What big business can learn from entrepreneurs at the base of the pyramid.

For over a decade now I have been helping companies of all sizes invest in themselves and their communities around the world. From the Congo to the Caribbean, from Brazil to Bangalore, I’ve helped Fortune 500 companies and eager start-up entrepreneurs with big ideas advance development outcomes while driving their business forward. It’s hard work.

But the world is demanding it and frankly, as we all know, the world needs it. As Official Development Assistance faces massive cuts on the horizon, companies and NGOs will be taking up the slack, whether they like it or not. The Harvard Business Review explained this month in Competing on Social Purpose that “Consumers increasingly expect brands to have not just functional benefits but a social purpose”.

This is not the only change businesses big and small are facing. Radical change will be driven by the likes of bitcoin and blockchain, which will soon sweep through the business community. The effects of climate change and urbanization will be forces to recon with too. These are just a few of the challenges that leaders in the public and private sector alike will have to step up and face as they guide their organizations through our rapidly evolving world.

But are leaders stepping up?

In introducing his new book, Core: How a Single Organizing Idea Can Change Business for Good, Neil Gaught warns, “Though the tides of change are engaging the minds of business leaders, most are still trapped behind their brands and an approach to corporate social responsibility that is out of step with a connected society that increasingly questions ‘who’ these businesses really are and what drives their purpose.”

Those that have invested in defining their purpose beyond making money, Neil explains, are on the journey to change; but there are those that have gone further and translated their purpose into a powerful strategic management tool that has the potential to change their business for good. He calls this a Single Organizing Idea (SOI) and cites in his book several examples, the most famous of which is Unilever’s Sustainable Living Plan.

Applied across the business, an SOI has the power and potential to drive real change for good, he says. It will help ensure that these businesses and organizations are fit for the future and able to “deliver sustainable economic and social benefit; unite people, attract investment, inspire innovation, pioneer new efficiencies, and enjoy positive reputation.”

Lessons from the Base

Like me, Neil’s ideas and conclusions have been based on first hand experiences. Many of the social enterprises I have supported over the years, like LabourNet, already embody many elements of a Single Organizing Idea that benefit everyone, not always by design, but out of necessity. This is where I think big business can learn a lot from entrepreneurs building social enterprises at the base of the pyramid.

Social enterprises don’t have CSR departments, or Corporate Citizenships teams, or Shared Value initiatives. They have lean teams of professionals dedicated to creating business models anchored on strong values that aim to achieve both profit and purpose. They navigate their journeys balancing these aims. At the core of those enterprises that succeed is a Single Organizing Idea that benefits the business and community.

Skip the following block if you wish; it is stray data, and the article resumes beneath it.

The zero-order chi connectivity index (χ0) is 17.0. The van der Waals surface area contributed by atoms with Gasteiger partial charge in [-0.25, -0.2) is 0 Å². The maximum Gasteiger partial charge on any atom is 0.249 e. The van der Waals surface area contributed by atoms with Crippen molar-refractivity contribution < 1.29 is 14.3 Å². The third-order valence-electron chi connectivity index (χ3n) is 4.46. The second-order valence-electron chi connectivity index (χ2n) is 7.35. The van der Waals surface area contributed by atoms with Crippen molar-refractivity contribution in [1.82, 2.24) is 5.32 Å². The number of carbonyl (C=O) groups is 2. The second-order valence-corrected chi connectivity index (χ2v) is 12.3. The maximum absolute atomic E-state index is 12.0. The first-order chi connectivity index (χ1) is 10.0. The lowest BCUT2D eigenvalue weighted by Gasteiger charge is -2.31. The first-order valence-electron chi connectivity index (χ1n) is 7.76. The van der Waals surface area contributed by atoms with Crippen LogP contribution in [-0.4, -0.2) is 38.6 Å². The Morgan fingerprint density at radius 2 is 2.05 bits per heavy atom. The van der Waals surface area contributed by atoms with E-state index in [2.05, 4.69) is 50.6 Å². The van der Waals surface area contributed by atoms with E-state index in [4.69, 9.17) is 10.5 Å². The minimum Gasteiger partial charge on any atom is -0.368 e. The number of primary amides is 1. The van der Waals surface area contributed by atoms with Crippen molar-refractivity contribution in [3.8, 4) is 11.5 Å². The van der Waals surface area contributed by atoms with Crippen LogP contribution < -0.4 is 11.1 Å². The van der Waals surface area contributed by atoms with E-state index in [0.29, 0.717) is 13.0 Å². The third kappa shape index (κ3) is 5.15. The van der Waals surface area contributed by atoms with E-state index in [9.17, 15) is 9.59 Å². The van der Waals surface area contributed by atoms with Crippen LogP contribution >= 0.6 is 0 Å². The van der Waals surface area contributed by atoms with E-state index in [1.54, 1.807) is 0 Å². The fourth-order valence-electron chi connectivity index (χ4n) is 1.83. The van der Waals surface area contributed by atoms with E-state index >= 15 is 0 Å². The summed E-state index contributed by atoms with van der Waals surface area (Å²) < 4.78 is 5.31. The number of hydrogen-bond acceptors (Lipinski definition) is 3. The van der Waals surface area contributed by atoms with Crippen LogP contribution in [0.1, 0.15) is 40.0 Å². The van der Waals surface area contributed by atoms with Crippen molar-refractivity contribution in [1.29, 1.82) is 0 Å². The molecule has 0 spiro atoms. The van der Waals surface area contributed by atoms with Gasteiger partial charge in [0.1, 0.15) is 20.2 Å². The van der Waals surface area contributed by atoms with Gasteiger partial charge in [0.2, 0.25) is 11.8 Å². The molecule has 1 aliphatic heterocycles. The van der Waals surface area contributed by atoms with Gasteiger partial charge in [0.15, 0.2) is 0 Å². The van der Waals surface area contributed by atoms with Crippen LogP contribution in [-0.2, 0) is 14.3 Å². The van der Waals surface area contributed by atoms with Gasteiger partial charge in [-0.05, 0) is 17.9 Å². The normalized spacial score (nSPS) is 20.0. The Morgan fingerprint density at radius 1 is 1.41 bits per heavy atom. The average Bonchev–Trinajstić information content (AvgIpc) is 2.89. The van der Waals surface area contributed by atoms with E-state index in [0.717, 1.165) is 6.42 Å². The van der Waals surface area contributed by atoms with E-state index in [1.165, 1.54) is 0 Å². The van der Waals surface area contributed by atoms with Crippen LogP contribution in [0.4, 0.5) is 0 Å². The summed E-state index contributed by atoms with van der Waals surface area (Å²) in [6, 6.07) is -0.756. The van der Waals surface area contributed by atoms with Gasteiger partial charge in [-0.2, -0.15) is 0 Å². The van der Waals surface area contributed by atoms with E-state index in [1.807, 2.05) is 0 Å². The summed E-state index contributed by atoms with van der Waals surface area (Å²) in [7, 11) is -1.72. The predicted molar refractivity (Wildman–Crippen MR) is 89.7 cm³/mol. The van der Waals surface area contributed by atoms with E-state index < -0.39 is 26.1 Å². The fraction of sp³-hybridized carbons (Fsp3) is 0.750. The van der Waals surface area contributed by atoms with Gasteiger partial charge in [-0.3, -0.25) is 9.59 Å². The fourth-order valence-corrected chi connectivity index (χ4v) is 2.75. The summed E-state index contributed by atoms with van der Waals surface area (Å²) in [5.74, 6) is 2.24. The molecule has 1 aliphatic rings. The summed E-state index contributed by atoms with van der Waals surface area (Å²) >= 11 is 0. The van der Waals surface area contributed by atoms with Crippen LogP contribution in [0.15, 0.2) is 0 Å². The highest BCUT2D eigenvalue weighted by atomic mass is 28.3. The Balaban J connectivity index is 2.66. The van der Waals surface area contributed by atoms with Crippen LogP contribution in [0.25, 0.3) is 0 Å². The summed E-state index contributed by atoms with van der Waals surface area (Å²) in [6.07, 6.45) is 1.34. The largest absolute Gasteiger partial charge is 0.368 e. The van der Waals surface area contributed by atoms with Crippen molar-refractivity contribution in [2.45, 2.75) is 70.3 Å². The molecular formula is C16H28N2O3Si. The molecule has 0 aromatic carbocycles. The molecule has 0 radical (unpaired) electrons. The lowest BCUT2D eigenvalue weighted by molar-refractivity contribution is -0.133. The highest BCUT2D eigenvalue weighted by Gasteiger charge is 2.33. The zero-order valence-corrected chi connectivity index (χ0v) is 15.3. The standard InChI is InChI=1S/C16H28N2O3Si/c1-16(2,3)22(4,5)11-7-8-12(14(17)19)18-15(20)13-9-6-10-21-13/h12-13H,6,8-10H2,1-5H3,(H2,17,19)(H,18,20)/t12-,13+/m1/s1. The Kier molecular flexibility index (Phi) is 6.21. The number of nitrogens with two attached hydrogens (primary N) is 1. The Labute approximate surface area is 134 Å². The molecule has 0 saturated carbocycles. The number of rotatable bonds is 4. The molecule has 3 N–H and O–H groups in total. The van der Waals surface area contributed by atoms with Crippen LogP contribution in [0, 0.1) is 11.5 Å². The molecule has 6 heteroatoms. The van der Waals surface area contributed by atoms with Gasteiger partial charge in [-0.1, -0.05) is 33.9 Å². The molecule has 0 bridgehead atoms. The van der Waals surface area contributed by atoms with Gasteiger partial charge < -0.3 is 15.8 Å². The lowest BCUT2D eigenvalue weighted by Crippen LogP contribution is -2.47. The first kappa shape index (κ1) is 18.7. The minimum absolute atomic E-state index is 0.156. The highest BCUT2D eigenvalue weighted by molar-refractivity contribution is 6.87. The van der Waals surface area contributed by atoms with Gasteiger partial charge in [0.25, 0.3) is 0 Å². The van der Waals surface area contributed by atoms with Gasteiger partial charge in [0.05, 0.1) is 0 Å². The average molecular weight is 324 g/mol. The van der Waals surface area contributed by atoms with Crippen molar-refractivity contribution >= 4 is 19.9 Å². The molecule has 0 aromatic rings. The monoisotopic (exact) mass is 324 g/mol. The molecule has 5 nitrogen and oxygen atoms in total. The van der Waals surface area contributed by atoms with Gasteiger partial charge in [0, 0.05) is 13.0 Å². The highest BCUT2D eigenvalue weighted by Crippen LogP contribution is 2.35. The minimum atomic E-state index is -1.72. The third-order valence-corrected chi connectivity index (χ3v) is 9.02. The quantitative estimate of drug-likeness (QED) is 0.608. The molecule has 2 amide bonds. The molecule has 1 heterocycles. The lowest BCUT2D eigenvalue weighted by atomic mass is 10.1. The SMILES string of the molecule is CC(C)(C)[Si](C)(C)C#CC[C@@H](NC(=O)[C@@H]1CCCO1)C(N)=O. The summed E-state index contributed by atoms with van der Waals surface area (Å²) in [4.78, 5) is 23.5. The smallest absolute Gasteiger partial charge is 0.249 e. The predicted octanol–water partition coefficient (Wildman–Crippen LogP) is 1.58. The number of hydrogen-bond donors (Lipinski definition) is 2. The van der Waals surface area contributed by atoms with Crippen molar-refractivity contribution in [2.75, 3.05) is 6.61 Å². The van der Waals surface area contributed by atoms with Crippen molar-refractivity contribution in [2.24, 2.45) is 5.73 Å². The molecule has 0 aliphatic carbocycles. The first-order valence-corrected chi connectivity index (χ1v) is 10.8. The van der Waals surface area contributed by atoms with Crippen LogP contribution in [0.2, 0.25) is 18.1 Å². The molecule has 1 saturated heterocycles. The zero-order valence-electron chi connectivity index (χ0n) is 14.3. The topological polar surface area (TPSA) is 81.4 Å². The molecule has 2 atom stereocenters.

India has been a beacon of innovation in this field, with entrepreneurs creating enterprises that span from sanitation to education improvements. My research on some of these enterprises, published this month in India as a Pioneer of Innovation, Oxford University Press, examines Market-Based Solutions to Poverty Reduction and profiles two case studies. In these cases I examine the factors that enable these enterprises to succeed as a business and at its social or environmental purpose.

Turning the Market as a Force for Good

Throughout all my work with enterprises and designing development programs, I regularly contemplate the fundamental question of: How can we integrate both profit and purpose so the market can become a force for positive development?

This is similar to the question that Paul Hawken challenged us with back in 1993 when he wrote, we must make “acting sustainable as easy as falling off a log” in The Ecology of Commerce.

I’m hearing the business community ask similar question today. At a recent #CoreSOI debate in DC someone asked, “how can we embed sustainability into business so we can promote it, rather than challenge it all the time, and so it doesn’t feel like pushing a rock up a hill.”

Again, I think this is where social enterprises are leading the charge. They’re engaging critical actors and a slice of the public in a politics of structural change that makes their business and societal purpose possible.

Leading Under Pressure

I recently spoke to two social enterprises at the Sustainatopia conference in Boston about the charges they are leading.

Care2Communities spoke to me about how they provide comprehensive, affordable primary health care to families through self-sustaining, community-based clinics, in Haiti. Sometimes they even deliver this in shipping containers. They are driven, at their core, by a strong set of values and an SOI of providing “affordable, quality care.” As they manage their operations, they are constantly analyzing how to adjust fees so that they are affordable and sufficient to maintain their operations. At the same time, they are engaging critical actors of government and donors around the structural changes that sustain these services, from policies to subsidies.

SourceTrace, who digitizes farming to benefit small holder farmers, explained to me that they face pressure from two sides: collecting the modest fees from the farmer coops around the world, while generating a return for his investors. ”Patient capital” was the critical ingredient SourceTrace explained. Businesses also need support from investors and their board of directors. Which raises the biggest issue, Wall Street.